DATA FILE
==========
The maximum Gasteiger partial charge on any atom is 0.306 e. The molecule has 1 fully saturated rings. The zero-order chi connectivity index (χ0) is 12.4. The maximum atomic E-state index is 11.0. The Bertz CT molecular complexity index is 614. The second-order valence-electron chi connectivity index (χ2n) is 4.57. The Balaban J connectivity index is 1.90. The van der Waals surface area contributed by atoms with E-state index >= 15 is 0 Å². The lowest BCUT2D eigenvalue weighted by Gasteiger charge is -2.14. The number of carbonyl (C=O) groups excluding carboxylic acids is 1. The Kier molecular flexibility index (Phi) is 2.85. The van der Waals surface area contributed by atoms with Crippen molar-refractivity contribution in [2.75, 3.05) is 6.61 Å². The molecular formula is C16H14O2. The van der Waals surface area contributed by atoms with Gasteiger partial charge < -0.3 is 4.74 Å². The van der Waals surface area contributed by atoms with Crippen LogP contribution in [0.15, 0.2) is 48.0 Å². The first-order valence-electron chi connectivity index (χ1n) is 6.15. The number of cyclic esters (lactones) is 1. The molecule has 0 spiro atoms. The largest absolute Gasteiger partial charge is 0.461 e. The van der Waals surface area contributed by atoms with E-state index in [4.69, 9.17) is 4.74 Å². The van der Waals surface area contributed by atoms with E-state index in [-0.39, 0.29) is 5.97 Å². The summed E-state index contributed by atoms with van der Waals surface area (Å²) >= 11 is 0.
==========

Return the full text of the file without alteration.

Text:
The maximum Gasteiger partial charge on any atom is 0.306 e. The molecule has 1 fully saturated rings. The zero-order chi connectivity index (χ0) is 12.4. The maximum atomic E-state index is 11.0. The Bertz CT molecular complexity index is 614. The second-order valence-electron chi connectivity index (χ2n) is 4.57. The Balaban J connectivity index is 1.90. The van der Waals surface area contributed by atoms with E-state index >= 15 is 0 Å². The lowest BCUT2D eigenvalue weighted by Gasteiger charge is -2.14. The number of carbonyl (C=O) groups excluding carboxylic acids is 1. The Kier molecular flexibility index (Phi) is 2.85. The van der Waals surface area contributed by atoms with Crippen molar-refractivity contribution in [2.75, 3.05) is 6.61 Å². The molecular formula is C16H14O2. The van der Waals surface area contributed by atoms with Gasteiger partial charge < -0.3 is 4.74 Å². The van der Waals surface area contributed by atoms with Crippen LogP contribution in [0.15, 0.2) is 48.0 Å². The first-order valence-electron chi connectivity index (χ1n) is 6.15. The number of cyclic esters (lactones) is 1. The molecule has 0 spiro atoms. The largest absolute Gasteiger partial charge is 0.461 e. The van der Waals surface area contributed by atoms with E-state index in [4.69, 9.17) is 4.74 Å². The van der Waals surface area contributed by atoms with E-state index in [-0.39, 0.29) is 5.97 Å². The summed E-state index contributed by atoms with van der Waals surface area (Å²) >= 11 is 0.